Answering Interview Questions about Having a Long-Term Job
If you’ve been in the same job (or same position) for long time, a job interviewer may think that you're unmotivated. Use the job interview to set the record straight. Remember that what could be considered stability by some is increasingly seen as fossilization by others.
Your chief strategy in this situation is to look industrious and adaptable to new ideas, ready to take on any challenge that comes your way.
The following sample interview questions appear in bold, followed by effective ways to respond to each question:
Because you’ve been with your last employer for so long, do you think you may have a hard time adjusting to a new company’s way of working?
Not at all. Give examples of how you’ve already learned to be adaptable — how your previous job was dynamic, provided a constantly changing environment, and shared common links with the new company. Note parallels of budget, business philosophy, and work ethics.
Emphasize your commitment to your previous company as one of many assets you bring with you to the new position — and then name more of your assets.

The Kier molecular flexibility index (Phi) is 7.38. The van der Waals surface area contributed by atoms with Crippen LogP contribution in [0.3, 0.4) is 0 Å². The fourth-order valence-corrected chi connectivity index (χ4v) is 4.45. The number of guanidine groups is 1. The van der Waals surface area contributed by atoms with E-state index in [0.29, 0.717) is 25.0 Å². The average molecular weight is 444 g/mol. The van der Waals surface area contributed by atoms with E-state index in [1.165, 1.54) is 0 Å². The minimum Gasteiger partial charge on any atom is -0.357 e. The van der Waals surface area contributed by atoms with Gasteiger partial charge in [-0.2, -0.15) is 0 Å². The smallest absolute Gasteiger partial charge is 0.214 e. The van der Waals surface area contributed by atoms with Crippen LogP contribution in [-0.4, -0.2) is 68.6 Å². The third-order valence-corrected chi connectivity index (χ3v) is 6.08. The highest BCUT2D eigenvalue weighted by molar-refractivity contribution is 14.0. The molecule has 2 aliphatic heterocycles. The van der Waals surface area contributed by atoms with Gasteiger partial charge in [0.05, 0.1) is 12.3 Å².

You’ve been in your previous position an unusually long period of time — why haven’t you been promoted?
Present the old job in modules (by clusters of skills you developed instead of by your periods of employment). Concentrate on all increases in responsibility (to show upward mobility within the position) and on relevant accomplishments. Note raises.
Say that you’re interested in this new job precisely because of the inertia of your previous position. Mention any lifestyle changes (grown kids, second family income) freeing you to make a vigorous move at this time.
Agree that your career hasn’t progressed much, but note that many talented people are forced to root or to accept lateral moves because few upwardly mobile job slots are available. Say your career plateau gave you time to reflect, lighting a fire under your motivation.
Explain that you had reached the highest position the company offered individuals in your specialty.